However, it’s new because we’ve done something a little different this time. It’s not a standard training course, but instead it gives you and your workers a chance to investigate a real-life safety incident that led to a workplace fatality. This is something that one person can work through at a computer alone. But it’s also something you can work through with a group of workers in a safety meeting or in a series of safety meetings. We think it would create a lot of discussion and really get your workers engaged and involved.

We hope that this “Incident Investigation” module will lead to helpful discussions and maybe even help you improve your own safety program-if that’s needed. And if you’re interested in incident investigations, please read our extensive article explaining how to perform an incident investigation.

Convergence Training is a training solutions provider. We provide health and safety e-learning courses, make several learning management systems (LMSs), and create custom training solutions too. Contact us to ask some questions, view full-length course previews, or schedule a demo.

And since you’re here, why not download our free Guide to Effective EHS Training?


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Visuals and Effective Training Blog Post at OpenSesame’s Blog

We just wrote a post about visuals for effective training that appears on the blog of our friends at OpenSesame.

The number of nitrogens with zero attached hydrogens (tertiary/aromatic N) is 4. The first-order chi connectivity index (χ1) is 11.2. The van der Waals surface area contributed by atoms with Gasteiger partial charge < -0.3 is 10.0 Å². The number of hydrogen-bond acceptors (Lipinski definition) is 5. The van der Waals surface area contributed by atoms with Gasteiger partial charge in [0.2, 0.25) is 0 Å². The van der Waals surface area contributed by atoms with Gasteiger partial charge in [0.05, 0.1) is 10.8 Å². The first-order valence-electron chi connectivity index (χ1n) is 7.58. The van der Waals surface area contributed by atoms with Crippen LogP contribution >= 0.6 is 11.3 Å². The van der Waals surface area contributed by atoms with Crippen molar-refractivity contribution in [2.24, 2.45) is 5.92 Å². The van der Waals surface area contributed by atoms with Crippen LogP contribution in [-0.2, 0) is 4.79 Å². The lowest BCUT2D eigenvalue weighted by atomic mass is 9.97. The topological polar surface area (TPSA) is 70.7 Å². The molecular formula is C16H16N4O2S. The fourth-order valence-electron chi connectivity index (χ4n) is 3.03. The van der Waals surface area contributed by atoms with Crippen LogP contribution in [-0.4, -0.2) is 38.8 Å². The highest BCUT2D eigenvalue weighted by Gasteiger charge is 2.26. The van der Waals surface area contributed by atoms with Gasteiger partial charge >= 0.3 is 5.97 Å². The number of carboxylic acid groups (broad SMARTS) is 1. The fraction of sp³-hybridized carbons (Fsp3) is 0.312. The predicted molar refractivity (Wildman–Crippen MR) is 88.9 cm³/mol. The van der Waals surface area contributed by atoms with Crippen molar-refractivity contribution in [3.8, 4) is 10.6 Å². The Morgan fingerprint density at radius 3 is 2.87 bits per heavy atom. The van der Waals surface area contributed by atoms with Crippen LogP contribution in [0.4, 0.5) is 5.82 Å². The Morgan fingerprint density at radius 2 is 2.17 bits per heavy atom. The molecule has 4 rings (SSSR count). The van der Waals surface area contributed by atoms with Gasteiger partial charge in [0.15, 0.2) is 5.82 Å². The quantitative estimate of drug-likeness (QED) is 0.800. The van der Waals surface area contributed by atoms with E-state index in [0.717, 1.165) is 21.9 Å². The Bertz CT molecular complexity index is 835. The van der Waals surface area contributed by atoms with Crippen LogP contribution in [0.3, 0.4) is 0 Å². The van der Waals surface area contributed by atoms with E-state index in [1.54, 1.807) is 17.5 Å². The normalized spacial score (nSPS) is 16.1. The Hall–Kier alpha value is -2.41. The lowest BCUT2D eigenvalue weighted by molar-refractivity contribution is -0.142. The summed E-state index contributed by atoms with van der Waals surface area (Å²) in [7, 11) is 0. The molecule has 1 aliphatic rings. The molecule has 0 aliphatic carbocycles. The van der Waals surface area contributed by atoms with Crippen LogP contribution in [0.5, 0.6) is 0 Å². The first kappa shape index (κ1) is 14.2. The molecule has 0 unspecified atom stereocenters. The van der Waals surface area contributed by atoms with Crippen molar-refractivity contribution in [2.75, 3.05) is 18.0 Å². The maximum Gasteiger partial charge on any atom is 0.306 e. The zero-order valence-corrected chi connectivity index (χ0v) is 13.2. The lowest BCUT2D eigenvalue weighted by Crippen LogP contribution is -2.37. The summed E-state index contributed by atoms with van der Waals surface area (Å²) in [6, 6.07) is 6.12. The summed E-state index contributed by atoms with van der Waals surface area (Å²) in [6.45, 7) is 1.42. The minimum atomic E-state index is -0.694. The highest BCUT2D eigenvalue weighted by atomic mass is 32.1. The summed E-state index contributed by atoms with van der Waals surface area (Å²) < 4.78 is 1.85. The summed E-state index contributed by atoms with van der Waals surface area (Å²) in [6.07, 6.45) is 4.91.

The post gives some great tips for using visuals to help your employees learn more during their trainings–and who doesn’t want that? Plus, it includes some cool examples from the Convergence Training retail training course libraries. What’s not to like? Go check it out!

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4 Common Contractor Orientation Challenges

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Let us guess: you need to provide site-specific orientations to contractors before they arrive to work at your site. And you’ve got to deliver other orientation materials to visitors and vendors before they arrive for their visit.

Are we right?

We can even guess some of the problems you’re having. Contractors arrive at your site without completing their orientation. It’s difficult to drop everything and train them as they show up, one by one, but it’s equally difficult to set up classroom-style orientations so you can do it with larger groups. Once the orientation is complete, you don’t have an effective way to store the records. Plus, it’s complicated to manage orientations that contractors have to complete every year or so, because you’re not sure who completed the orientation when. Or maybe you suspect that contractors are billing your company back for the fee they pay to complete your current online contractor orientation solution (which seemed like a bargain when you got it for free).